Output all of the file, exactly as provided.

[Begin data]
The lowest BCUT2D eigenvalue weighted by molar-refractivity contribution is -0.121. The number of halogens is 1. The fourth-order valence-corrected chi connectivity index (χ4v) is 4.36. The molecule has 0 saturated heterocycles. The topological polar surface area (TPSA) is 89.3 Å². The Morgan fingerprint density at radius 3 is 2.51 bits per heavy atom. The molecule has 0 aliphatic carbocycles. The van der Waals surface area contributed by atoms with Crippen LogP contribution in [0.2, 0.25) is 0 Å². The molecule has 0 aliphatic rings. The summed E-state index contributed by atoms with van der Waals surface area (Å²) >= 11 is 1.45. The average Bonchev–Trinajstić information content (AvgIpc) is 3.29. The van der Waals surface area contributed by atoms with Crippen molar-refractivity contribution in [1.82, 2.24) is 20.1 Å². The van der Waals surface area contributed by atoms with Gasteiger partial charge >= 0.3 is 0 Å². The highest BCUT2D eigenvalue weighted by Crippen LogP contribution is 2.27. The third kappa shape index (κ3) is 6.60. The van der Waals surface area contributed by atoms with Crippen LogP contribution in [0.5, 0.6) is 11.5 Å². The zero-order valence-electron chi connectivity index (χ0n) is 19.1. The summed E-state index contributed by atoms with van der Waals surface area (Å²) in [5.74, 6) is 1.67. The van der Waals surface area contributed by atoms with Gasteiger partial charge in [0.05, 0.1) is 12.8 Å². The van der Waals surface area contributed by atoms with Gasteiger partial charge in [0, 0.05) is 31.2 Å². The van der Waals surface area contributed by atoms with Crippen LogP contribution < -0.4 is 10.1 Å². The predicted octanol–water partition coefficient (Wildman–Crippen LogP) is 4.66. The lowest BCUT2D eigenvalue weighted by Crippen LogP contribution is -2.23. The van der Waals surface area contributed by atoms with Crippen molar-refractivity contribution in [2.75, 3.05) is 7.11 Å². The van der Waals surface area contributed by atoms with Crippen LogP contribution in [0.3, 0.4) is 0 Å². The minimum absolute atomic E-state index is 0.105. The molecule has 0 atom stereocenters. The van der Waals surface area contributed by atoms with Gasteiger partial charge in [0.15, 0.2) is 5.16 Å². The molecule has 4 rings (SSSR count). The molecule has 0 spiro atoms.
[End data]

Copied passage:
The lowest BCUT2D eigenvalue weighted by molar-refractivity contribution is -0.121. The number of halogens is 1. The fourth-order valence-corrected chi connectivity index (χ4v) is 4.36. The molecule has 0 saturated heterocycles. The topological polar surface area (TPSA) is 89.3 Å². The Morgan fingerprint density at radius 3 is 2.51 bits per heavy atom. The molecule has 0 aliphatic carbocycles. The van der Waals surface area contributed by atoms with Crippen LogP contribution in [0.2, 0.25) is 0 Å². The molecule has 0 aliphatic rings. The summed E-state index contributed by atoms with van der Waals surface area (Å²) >= 11 is 1.45. The average Bonchev–Trinajstić information content (AvgIpc) is 3.29. The van der Waals surface area contributed by atoms with Crippen molar-refractivity contribution in [1.82, 2.24) is 20.1 Å². The van der Waals surface area contributed by atoms with Gasteiger partial charge >= 0.3 is 0 Å². The highest BCUT2D eigenvalue weighted by Crippen LogP contribution is 2.27. The third kappa shape index (κ3) is 6.60. The van der Waals surface area contributed by atoms with Crippen LogP contribution in [0.5, 0.6) is 11.5 Å². The zero-order valence-electron chi connectivity index (χ0n) is 19.1. The summed E-state index contributed by atoms with van der Waals surface area (Å²) in [5.74, 6) is 1.67. The van der Waals surface area contributed by atoms with Gasteiger partial charge in [0.05, 0.1) is 12.8 Å². The van der Waals surface area contributed by atoms with Gasteiger partial charge in [0, 0.05) is 31.2 Å². The van der Waals surface area contributed by atoms with Crippen LogP contribution < -0.4 is 10.1 Å². The predicted octanol–water partition coefficient (Wildman–Crippen LogP) is 4.66. The lowest BCUT2D eigenvalue weighted by Crippen LogP contribution is -2.23. The van der Waals surface area contributed by atoms with Crippen molar-refractivity contribution in [2.75, 3.05) is 7.11 Å². The van der Waals surface area contributed by atoms with Crippen LogP contribution in [0.3, 0.4) is 0 Å². The minimum absolute atomic E-state index is 0.105. The molecule has 0 atom stereocenters. The van der Waals surface area contributed by atoms with Gasteiger partial charge in [0.15, 0.2) is 5.16 Å². The molecule has 4 rings (SSSR count). The molecule has 0 spiro atoms.